For the second day in a row, developed countries have urged the Brazilian government to ramp up its environmental policies. On Tuesday, the U.S. Secretary of State Antony Blinken spoke with Foreign Minister Carlos França about “the need to raise our climate ambition around the world.”
The previous day, British Prime Minister Boris Johnson told President Jair Bolsonaro that the country’s climate policies aren’t good enough.
“The meeting went on for about 45 minutes, perhaps slightly longer. There was a discussion there, an extended discussion, of climate, the need to raise our climate ambition around the world if we’re to meet the goals as we approach Glasgow,” said a senior official within the Department of State, in reference to the Climate Change Conference (COP26) to be held in the Scottish city in November.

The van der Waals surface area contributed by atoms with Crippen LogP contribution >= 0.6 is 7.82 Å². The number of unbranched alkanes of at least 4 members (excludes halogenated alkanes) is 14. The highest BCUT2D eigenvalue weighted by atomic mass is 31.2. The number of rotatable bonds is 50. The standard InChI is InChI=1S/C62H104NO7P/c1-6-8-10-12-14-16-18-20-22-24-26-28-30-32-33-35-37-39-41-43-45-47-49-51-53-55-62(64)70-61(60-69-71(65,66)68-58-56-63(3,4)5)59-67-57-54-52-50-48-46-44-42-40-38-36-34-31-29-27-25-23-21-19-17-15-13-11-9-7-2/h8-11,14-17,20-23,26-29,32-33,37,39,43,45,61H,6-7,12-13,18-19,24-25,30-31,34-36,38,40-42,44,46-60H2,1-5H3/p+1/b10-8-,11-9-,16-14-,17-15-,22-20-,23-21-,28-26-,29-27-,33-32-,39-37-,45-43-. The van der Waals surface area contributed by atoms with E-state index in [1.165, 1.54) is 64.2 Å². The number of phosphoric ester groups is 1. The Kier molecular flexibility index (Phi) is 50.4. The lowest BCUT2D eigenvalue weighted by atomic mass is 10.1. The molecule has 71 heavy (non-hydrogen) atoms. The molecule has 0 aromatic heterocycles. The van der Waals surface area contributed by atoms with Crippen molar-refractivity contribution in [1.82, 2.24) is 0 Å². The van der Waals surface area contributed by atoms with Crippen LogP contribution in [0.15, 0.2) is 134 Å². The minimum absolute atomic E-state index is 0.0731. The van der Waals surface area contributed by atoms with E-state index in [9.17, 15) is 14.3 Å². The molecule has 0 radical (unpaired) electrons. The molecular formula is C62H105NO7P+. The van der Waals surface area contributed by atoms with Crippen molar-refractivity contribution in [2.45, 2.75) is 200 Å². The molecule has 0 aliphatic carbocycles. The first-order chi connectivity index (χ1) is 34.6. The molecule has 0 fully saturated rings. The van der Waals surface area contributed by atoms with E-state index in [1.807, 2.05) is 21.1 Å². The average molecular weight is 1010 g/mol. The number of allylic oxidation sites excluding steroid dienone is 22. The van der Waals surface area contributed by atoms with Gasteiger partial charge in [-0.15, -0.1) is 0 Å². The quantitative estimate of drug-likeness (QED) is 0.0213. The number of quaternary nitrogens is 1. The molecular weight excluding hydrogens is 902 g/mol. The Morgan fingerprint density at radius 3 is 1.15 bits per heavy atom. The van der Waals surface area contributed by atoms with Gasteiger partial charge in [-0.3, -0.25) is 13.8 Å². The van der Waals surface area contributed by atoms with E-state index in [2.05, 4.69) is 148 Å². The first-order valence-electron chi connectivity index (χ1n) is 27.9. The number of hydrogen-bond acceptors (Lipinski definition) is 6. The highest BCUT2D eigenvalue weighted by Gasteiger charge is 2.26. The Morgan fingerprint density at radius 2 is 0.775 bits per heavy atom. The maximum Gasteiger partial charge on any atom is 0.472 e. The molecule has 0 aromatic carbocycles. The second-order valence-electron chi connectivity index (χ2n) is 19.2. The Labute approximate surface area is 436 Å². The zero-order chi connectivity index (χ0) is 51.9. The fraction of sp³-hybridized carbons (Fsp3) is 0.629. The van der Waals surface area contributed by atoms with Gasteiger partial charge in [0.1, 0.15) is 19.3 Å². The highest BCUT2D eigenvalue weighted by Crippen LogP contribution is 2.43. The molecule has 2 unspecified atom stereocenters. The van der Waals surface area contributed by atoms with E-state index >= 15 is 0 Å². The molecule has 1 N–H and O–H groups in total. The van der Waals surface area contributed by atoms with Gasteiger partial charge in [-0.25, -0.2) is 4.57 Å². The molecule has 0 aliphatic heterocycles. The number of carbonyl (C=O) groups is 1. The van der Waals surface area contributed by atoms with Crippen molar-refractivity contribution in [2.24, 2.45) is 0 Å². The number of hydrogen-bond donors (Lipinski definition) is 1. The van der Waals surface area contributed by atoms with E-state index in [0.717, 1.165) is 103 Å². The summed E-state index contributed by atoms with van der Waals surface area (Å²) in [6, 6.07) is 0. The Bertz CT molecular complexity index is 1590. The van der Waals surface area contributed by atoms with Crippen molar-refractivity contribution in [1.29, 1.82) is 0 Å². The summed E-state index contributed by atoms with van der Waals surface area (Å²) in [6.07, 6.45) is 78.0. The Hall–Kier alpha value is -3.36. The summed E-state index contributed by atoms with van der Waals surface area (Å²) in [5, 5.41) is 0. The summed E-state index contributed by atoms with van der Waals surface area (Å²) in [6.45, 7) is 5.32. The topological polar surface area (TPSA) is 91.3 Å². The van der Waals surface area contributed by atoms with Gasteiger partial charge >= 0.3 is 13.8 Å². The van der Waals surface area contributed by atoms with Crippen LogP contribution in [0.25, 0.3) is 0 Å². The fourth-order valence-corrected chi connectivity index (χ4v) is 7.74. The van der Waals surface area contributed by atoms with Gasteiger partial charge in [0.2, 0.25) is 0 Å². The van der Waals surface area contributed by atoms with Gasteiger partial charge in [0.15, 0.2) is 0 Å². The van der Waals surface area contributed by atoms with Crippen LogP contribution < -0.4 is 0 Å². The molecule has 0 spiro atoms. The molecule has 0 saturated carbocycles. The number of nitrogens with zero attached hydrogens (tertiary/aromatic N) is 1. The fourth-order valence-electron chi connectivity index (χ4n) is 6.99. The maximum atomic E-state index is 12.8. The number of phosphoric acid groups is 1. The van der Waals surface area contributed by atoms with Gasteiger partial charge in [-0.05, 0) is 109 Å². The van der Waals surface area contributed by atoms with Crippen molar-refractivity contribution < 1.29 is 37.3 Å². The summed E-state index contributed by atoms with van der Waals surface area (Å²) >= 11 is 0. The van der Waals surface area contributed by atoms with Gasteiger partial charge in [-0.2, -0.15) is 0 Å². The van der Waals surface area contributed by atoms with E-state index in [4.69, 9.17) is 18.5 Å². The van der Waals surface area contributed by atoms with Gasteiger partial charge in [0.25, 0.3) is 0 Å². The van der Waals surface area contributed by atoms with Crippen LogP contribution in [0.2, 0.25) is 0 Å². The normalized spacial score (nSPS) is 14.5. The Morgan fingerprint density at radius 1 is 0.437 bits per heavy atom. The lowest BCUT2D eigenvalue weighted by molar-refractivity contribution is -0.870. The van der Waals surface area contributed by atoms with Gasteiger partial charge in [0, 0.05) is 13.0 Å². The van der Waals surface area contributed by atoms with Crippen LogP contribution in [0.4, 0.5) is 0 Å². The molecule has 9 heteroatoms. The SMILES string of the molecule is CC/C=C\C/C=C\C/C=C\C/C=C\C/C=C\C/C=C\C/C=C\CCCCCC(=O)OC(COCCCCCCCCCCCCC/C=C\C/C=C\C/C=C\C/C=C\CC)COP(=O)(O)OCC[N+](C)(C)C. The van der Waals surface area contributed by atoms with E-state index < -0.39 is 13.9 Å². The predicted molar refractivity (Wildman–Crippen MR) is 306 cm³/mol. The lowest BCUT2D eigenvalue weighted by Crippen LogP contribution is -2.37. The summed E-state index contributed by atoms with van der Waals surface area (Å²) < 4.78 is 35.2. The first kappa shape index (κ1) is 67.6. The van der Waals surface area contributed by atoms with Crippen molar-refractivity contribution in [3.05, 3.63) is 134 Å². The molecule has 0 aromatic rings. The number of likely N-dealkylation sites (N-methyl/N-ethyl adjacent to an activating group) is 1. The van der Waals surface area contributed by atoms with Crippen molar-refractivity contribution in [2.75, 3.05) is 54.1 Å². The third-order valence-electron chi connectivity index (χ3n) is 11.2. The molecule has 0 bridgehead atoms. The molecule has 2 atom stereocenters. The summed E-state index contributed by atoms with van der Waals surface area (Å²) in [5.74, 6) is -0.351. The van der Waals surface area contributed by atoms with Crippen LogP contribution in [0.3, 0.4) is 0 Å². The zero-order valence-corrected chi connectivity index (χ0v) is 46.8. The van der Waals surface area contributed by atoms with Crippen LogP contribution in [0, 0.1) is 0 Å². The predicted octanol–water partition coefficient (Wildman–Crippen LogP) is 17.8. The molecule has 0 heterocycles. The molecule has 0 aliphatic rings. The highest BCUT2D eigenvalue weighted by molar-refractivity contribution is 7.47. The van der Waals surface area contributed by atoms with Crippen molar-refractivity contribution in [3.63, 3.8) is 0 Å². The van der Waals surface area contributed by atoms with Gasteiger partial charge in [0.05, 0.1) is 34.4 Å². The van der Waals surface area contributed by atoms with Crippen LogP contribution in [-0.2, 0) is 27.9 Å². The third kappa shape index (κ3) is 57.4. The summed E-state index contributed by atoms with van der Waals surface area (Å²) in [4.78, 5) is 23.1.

“The secretary made the point that when countries are as large and emit as much as our two countries do, when we make bold, ambitious goals other countries take notice. And so Brazil’s ability and willingness to raise its climate ambitions would not only be a net positive as we head towards Glasgow but also the world would take notice, and it would galvanize additional action as well,” he added.
Both chancellors also discussed coordination between Brazil and the U.S. in forthcoming Security Council discussions. Mr. Blinken aims to secure Brazil’s support for the U.S. in the council — the Latin American country will initiate a two-year term as a non-permanent member. “The strategic and economic relationship between our two countries is vital. The cooperation implicates both regional interests but then goes well beyond with the UN Security Council angle and with the size and heft of our economies and the role we play on the international stage,” said one U.S. government official. Mr. Blinken also spoke with Mr. França about Brazil’s efforts “to tackle the [coronavirus] at home and contribute to the global effort to confront the virus around the world” amid public backlash in response to President Bolsonaro’s unvaccinated status and the two Covid-19 infections in Brazil’s delegation to the UN General Assembly.